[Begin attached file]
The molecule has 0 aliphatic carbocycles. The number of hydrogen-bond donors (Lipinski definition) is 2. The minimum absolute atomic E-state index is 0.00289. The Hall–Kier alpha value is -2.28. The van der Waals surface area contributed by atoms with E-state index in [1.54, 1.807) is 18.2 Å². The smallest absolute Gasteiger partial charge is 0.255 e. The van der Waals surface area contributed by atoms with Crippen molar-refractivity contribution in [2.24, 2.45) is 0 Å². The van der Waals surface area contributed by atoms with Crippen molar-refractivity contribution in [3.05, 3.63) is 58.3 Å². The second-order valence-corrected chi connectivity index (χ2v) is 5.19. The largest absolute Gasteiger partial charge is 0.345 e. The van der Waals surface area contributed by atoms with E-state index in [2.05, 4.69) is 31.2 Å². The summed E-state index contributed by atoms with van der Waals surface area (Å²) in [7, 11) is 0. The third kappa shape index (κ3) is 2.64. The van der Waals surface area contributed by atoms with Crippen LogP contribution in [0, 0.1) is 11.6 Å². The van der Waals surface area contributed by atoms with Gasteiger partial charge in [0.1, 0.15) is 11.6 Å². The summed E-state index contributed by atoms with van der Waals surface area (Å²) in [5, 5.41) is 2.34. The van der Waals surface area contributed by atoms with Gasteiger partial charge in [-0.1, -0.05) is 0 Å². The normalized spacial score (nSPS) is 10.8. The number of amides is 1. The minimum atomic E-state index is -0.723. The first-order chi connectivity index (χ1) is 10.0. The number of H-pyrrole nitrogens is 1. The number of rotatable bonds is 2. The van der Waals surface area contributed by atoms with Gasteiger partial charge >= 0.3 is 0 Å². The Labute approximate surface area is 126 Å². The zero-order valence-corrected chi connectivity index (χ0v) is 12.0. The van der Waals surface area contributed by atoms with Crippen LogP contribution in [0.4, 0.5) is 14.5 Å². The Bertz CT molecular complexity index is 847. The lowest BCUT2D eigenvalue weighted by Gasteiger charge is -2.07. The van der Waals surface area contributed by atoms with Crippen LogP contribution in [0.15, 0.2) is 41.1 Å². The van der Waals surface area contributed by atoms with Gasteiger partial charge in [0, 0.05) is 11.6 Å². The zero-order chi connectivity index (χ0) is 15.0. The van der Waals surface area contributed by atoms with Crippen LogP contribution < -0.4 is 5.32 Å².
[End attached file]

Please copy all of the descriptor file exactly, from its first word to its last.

The molecule has 0 aliphatic carbocycles. The number of hydrogen-bond donors (Lipinski definition) is 2. The minimum absolute atomic E-state index is 0.00289. The Hall–Kier alpha value is -2.28. The van der Waals surface area contributed by atoms with E-state index in [1.54, 1.807) is 18.2 Å². The smallest absolute Gasteiger partial charge is 0.255 e. The van der Waals surface area contributed by atoms with Crippen molar-refractivity contribution in [2.24, 2.45) is 0 Å². The van der Waals surface area contributed by atoms with Crippen molar-refractivity contribution in [3.05, 3.63) is 58.3 Å². The second-order valence-corrected chi connectivity index (χ2v) is 5.19. The largest absolute Gasteiger partial charge is 0.345 e. The van der Waals surface area contributed by atoms with E-state index in [2.05, 4.69) is 31.2 Å². The summed E-state index contributed by atoms with van der Waals surface area (Å²) in [7, 11) is 0. The third kappa shape index (κ3) is 2.64. The van der Waals surface area contributed by atoms with Crippen LogP contribution in [0, 0.1) is 11.6 Å². The van der Waals surface area contributed by atoms with Gasteiger partial charge in [0.1, 0.15) is 11.6 Å². The summed E-state index contributed by atoms with van der Waals surface area (Å²) in [5, 5.41) is 2.34. The van der Waals surface area contributed by atoms with Gasteiger partial charge in [-0.1, -0.05) is 0 Å². The normalized spacial score (nSPS) is 10.8. The number of amides is 1. The minimum atomic E-state index is -0.723. The first-order chi connectivity index (χ1) is 10.0. The number of H-pyrrole nitrogens is 1. The number of rotatable bonds is 2. The van der Waals surface area contributed by atoms with Gasteiger partial charge >= 0.3 is 0 Å². The Labute approximate surface area is 126 Å². The zero-order valence-corrected chi connectivity index (χ0v) is 12.0. The van der Waals surface area contributed by atoms with Crippen LogP contribution in [0.4, 0.5) is 14.5 Å². The Bertz CT molecular complexity index is 847. The lowest BCUT2D eigenvalue weighted by Gasteiger charge is -2.07. The van der Waals surface area contributed by atoms with Crippen LogP contribution in [0.15, 0.2) is 41.1 Å². The van der Waals surface area contributed by atoms with Gasteiger partial charge in [0, 0.05) is 11.6 Å². The zero-order chi connectivity index (χ0) is 15.0. The van der Waals surface area contributed by atoms with Crippen LogP contribution < -0.4 is 5.32 Å².